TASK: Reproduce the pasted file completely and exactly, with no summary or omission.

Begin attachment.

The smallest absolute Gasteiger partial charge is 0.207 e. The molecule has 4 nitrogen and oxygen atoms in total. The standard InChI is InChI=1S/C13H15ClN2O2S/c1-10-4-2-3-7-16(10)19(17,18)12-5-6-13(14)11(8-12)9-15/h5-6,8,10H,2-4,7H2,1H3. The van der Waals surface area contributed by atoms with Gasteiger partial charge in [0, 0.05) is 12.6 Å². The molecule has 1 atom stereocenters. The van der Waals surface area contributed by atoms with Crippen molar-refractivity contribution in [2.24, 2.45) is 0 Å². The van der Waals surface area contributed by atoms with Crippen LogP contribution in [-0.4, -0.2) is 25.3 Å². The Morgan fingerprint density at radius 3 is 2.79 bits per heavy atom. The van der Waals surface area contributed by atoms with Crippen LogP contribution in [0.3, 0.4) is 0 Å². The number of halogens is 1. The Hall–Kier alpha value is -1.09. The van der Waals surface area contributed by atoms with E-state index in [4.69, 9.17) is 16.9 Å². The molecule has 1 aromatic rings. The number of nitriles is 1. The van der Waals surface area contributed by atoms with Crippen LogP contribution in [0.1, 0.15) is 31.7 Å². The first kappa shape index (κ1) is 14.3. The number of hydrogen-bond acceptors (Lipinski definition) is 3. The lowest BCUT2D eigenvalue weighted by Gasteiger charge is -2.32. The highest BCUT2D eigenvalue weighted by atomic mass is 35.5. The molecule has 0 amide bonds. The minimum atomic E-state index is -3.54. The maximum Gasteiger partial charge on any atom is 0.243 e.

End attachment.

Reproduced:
The smallest absolute Gasteiger partial charge is 0.207 e. The molecule has 4 nitrogen and oxygen atoms in total. The standard InChI is InChI=1S/C13H15ClN2O2S/c1-10-4-2-3-7-16(10)19(17,18)12-5-6-13(14)11(8-12)9-15/h5-6,8,10H,2-4,7H2,1H3. The van der Waals surface area contributed by atoms with Gasteiger partial charge in [0, 0.05) is 12.6 Å². The molecule has 1 atom stereocenters. The van der Waals surface area contributed by atoms with Crippen molar-refractivity contribution in [2.24, 2.45) is 0 Å². The van der Waals surface area contributed by atoms with Crippen LogP contribution in [-0.4, -0.2) is 25.3 Å². The Morgan fingerprint density at radius 3 is 2.79 bits per heavy atom. The van der Waals surface area contributed by atoms with Crippen LogP contribution in [0.3, 0.4) is 0 Å². The number of halogens is 1. The Hall–Kier alpha value is -1.09. The van der Waals surface area contributed by atoms with E-state index in [4.69, 9.17) is 16.9 Å². The molecule has 1 aromatic rings. The number of nitriles is 1. The van der Waals surface area contributed by atoms with Crippen LogP contribution in [0.1, 0.15) is 31.7 Å². The first kappa shape index (κ1) is 14.3. The number of hydrogen-bond acceptors (Lipinski definition) is 3. The lowest BCUT2D eigenvalue weighted by Gasteiger charge is -2.32. The highest BCUT2D eigenvalue weighted by atomic mass is 35.5. The molecule has 0 amide bonds. The minimum atomic E-state index is -3.54. The maximum Gasteiger partial charge on any atom is 0.243 e.